21st. Up, but cannot get up so early as I was wont, nor my mind to business as it should be and used to be before this dancing. However, to my office, where most of the morning talking of Captain Cox of Chatham about his and the whole yard's difference against Mr. Barrow the storekeeper, wherein I told him my mind clearly, that he would be upheld against the design of any to ruin him, he being we all believed, but Sir W. Batten his mortal enemy, as good a servant as any the King has in the yard. After much good advice and other talk I home and danced with Pembleton, and then the barber trimmed me, and so to dinner, my wife and I having high words about her dancing to that degree that I did enter and make a vow to myself not to oppose her or say anything to dispraise or correct her therein as long as her month lasts, in pain of 2s. 6d. for every time, which, if God pleases, I will observe, for this roguish business has brought us more disquiett than anythingthat
has happened a great while. After dinner to my office, where late, and then home; and Pembleton being there again, we fell to dance a country dance or two, and so to supper and bed. But being at supper my wife did say something that caused me to oppose her in, she used the word devil, which vexed me, and among other things I said I would not have her to use that word, upon which she took me up most scornfully, which, before Ashwell and the rest of the world, I know not now-a-days how to check, as I would heretofore, for less than that would have made me strike her. So that I fear without great discretion I shall go near to lose too my command over her, and nothing do it more than giving her this occasion of dancing and other pleasures, whereby her mind is taken up from her business and finds other sweets besides pleasing of me, and so makes her that she begins not at all to take pleasure in me or study to please me as heretofore. But if this month of her dancing were but out (as my first was this night, and I paid off Pembleton for myself) I shall hope with a little pains to bring her to her old wont. This day Susan that lived with me lately being out of service, and I doubt a simple wench, my wife do take her for a little time to try her at least till she goes into the country, which I am yet doubtful whether it will be best for me to send her or no, for fear of her running off in her liberty before I have brought her to her right temper again.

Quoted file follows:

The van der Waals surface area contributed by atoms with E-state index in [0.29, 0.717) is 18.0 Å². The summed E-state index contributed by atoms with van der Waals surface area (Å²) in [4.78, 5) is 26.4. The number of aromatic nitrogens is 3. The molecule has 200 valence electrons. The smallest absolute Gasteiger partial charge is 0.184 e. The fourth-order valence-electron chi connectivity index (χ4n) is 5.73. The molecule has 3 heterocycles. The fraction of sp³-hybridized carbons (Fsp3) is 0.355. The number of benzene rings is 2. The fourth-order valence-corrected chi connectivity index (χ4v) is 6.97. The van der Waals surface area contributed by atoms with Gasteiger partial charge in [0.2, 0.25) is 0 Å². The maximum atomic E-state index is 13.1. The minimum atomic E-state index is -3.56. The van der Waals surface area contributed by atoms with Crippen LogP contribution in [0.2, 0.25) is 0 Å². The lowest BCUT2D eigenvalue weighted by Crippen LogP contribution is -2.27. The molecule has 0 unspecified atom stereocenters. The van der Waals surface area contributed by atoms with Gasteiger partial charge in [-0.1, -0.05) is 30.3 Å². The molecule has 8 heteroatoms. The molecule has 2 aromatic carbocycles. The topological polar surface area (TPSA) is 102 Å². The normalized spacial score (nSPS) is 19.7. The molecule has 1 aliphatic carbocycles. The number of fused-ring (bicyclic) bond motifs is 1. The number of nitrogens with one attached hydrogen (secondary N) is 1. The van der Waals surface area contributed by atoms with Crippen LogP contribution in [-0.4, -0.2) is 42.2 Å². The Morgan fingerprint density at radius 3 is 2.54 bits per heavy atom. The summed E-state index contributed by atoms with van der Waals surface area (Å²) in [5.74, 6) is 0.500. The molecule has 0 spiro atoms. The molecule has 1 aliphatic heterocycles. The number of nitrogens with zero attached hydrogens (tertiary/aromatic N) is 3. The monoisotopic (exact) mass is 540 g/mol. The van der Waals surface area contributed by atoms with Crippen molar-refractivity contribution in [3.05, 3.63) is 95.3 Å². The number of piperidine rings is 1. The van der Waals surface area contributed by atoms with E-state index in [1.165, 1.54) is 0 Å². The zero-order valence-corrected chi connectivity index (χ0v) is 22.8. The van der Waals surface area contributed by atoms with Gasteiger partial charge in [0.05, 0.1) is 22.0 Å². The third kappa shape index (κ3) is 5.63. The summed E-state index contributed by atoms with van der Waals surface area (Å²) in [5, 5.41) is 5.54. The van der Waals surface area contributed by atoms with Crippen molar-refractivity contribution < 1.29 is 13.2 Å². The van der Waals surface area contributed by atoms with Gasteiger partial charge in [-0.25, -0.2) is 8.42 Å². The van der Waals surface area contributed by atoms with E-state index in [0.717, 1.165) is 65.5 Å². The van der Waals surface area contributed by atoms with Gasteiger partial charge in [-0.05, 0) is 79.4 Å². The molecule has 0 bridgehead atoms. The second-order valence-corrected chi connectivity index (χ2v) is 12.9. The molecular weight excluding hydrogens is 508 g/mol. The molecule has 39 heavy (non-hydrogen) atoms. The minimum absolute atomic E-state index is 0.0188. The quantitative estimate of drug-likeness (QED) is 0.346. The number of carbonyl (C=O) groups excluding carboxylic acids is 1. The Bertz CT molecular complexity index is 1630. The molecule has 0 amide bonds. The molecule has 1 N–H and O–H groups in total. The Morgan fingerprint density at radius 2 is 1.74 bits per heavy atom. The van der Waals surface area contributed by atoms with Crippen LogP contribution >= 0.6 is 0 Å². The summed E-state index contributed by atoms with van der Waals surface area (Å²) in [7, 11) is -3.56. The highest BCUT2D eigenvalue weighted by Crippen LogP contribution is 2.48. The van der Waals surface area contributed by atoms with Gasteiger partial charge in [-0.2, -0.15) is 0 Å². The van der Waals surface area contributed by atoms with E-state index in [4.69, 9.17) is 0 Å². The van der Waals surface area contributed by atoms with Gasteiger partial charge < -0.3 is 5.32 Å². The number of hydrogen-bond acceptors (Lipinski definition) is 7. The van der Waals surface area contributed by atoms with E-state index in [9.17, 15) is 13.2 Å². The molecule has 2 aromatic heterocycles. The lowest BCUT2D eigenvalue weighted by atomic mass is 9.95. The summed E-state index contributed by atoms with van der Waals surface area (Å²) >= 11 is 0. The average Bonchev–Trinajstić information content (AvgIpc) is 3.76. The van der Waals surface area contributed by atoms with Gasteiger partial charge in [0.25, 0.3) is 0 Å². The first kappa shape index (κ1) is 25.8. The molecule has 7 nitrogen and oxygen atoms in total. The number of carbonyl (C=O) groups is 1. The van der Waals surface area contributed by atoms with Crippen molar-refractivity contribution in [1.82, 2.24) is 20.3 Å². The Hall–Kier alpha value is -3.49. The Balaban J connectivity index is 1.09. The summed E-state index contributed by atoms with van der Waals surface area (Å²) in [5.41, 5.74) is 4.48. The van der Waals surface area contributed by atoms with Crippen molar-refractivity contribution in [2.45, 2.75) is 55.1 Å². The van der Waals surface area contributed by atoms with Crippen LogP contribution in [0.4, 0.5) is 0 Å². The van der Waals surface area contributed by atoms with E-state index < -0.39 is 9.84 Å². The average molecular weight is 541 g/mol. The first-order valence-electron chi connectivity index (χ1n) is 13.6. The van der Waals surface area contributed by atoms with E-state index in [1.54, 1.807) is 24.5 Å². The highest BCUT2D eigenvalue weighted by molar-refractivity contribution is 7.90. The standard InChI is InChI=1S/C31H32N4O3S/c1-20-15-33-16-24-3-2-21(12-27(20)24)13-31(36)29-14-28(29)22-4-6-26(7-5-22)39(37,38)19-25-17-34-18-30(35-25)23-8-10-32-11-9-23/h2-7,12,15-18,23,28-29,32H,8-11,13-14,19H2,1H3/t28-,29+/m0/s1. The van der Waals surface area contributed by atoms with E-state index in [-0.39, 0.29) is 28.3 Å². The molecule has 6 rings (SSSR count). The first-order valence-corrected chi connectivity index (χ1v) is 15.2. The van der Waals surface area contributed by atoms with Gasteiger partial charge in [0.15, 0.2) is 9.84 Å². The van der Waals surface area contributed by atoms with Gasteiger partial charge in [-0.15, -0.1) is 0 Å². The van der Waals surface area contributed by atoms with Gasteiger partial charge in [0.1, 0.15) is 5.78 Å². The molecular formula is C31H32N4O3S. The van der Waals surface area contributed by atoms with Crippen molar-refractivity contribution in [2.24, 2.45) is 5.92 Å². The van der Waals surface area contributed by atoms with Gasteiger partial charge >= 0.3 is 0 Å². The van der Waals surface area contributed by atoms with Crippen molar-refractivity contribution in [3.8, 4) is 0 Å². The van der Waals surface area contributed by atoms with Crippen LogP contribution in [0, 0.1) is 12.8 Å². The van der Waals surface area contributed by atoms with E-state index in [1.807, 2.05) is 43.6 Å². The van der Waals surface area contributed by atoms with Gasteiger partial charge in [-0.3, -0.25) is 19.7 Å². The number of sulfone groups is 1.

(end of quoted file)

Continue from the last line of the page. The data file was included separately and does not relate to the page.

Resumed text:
21st. Up, called by Mr. Cholmely, and walked with him in the garden till others came to another Committee of Tangier, as we did meet as we did use to do, to see more of Povy's folly, and so broke up, and at the office sat all the morning, Mr. Coventry with us, and very hot we are getting out some ships. At noon to the 'Change, and there did some business, and thence home to dinner, and so abroad with my wife by coach to the New Exchange, and there laid out almost 40s. upon her, and so called to see my Lady Sandwich, whom we found in her dining-room, which joyed us mightily; but she looks very thin, poor woman, being mightily broke. She told us that Mr. Montagu is to return to Court, as she hears, which I wonder at, and do hardly believe. So home and to my office, where late, and so home to supper and to bed.
21st. Till past one, Lord's day, in the morning writing letters to the fleete and elsewhere, and my mind eased of much business, home to bed and slept till 8. So up, and this day is brought home one of my new silk suits, the plain one, but very rich camelott and noble. I tried it and it pleases me, but did not wear it, being I would not go out today to church. So laid it by, and my mind changed, thinking to go see my Lady Sandwich, and I did go a little way, but stopped and returned home to dinner, after dinner up to my chamber to settle my Tangier accounts, and then to my office, there to do the like with other papers. In the evening home to supper and to bed.